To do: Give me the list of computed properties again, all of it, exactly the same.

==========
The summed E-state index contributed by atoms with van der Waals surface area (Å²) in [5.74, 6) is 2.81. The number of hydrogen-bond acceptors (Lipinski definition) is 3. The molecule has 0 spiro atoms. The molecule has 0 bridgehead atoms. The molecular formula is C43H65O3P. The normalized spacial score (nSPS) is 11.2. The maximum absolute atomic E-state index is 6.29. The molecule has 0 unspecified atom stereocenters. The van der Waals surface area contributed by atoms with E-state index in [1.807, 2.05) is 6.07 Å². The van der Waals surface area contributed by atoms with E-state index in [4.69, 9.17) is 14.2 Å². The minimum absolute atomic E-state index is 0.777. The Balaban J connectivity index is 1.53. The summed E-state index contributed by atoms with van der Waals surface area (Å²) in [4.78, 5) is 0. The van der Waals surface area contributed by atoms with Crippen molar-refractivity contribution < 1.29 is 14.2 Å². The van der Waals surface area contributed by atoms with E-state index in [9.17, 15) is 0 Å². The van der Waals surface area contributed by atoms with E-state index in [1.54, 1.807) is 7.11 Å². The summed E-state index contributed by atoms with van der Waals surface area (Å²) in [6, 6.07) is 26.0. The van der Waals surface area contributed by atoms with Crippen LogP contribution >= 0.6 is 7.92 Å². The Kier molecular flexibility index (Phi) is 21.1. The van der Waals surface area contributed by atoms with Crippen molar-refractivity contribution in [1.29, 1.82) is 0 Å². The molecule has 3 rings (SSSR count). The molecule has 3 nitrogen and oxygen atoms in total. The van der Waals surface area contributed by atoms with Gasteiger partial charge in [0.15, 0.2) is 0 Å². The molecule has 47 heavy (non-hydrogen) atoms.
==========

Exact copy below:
The summed E-state index contributed by atoms with van der Waals surface area (Å²) in [5.74, 6) is 2.81. The number of hydrogen-bond acceptors (Lipinski definition) is 3. The molecule has 0 spiro atoms. The molecule has 0 bridgehead atoms. The molecular formula is C43H65O3P. The normalized spacial score (nSPS) is 11.2. The maximum absolute atomic E-state index is 6.29. The molecule has 0 unspecified atom stereocenters. The van der Waals surface area contributed by atoms with E-state index in [1.807, 2.05) is 6.07 Å². The van der Waals surface area contributed by atoms with E-state index in [4.69, 9.17) is 14.2 Å². The minimum absolute atomic E-state index is 0.777. The Balaban J connectivity index is 1.53. The summed E-state index contributed by atoms with van der Waals surface area (Å²) in [4.78, 5) is 0. The van der Waals surface area contributed by atoms with Crippen molar-refractivity contribution < 1.29 is 14.2 Å². The van der Waals surface area contributed by atoms with E-state index in [9.17, 15) is 0 Å². The van der Waals surface area contributed by atoms with E-state index in [1.54, 1.807) is 7.11 Å². The summed E-state index contributed by atoms with van der Waals surface area (Å²) in [6, 6.07) is 26.0. The van der Waals surface area contributed by atoms with Crippen LogP contribution >= 0.6 is 7.92 Å². The Kier molecular flexibility index (Phi) is 21.1. The van der Waals surface area contributed by atoms with Crippen molar-refractivity contribution in [1.29, 1.82) is 0 Å². The molecule has 3 rings (SSSR count). The molecule has 3 nitrogen and oxygen atoms in total. The van der Waals surface area contributed by atoms with Gasteiger partial charge in [0.15, 0.2) is 0 Å². The molecule has 47 heavy (non-hydrogen) atoms.